Hyaluronate spreading validates mucin-agarose analogs as test systems to replace porcine nasal mucosa explants: An experimental and theoretical investigation
To rationally design intranasal drug delivery systems, i.e., for the assessment of the administered formulation properties, ex vivo porcine nasal mucosa (PNM) explants are one modern but complex standard. Therefore, the development of artificial mucosa substrates as straight-forward PNM analogs is important. The mucosa analog (MA; 5 wt% mucin and 1 wt% agarose coating on glass) was found to be a sufficient substitute of PNM. It exhibited similar mucoadhesive properties as determined by detachment force measurements (MA: 0.04 ± 0.01 N mm; PNM: 0.03 ± 0.01 N mm) and its’ topological surface properties (i.e., roughness ratio r, and mean arithmetic surface height Sa) were in good agreement with the natural tissue (rMA: 1.12, rPNM: 1.17; Sa,MA: 7.80 ± 1.95 µm, Sa,PNM: 7.61 ± 0.72 µm). Using this MA, the present study describes an experimental and theoretical spreading approach using hyaluronic acid (HA) in various concentrations (10–30 mg mL-1), molecular weights (280-1260 kDa), and tyramine modifications (HA-Tyr). The spreading behavior of HA and HA-Tyr was determined in different environments (laboratory conditions, climatic chamber) on specific substrates (PNM, artificial mucosa, and glass). An exponential relationship between HA concentration and viscosity was determined. Higher humidity, use of HA-Tyr, and sessile droplet orientation improved spreading. The dynamic spreading model was then developed mathematically and validated experimentally. Parameters such as molecular weight, droplet volume, and surface tension are also covered by this mathematical model. The present study demonstrates that this MA combines attractive features such as broad availability, good reproducibility, high stability under physiological conditions, ease of fabrication and low production cost.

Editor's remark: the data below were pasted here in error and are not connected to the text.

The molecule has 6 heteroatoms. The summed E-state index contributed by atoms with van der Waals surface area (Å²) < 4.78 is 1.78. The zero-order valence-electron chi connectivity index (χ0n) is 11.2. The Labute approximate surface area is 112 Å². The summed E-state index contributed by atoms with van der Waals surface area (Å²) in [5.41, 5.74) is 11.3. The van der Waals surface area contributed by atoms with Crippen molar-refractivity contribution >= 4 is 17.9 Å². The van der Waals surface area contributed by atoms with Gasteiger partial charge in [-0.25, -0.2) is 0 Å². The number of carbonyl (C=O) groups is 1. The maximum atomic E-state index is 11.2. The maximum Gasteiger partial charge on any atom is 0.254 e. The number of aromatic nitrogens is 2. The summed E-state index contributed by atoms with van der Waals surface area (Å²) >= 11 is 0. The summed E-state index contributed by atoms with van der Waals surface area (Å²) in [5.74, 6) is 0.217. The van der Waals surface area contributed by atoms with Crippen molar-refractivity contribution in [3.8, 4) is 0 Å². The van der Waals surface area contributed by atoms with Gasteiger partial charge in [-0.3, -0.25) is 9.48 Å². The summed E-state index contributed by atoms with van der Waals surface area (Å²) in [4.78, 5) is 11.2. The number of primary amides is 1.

Spindler, Lena Marie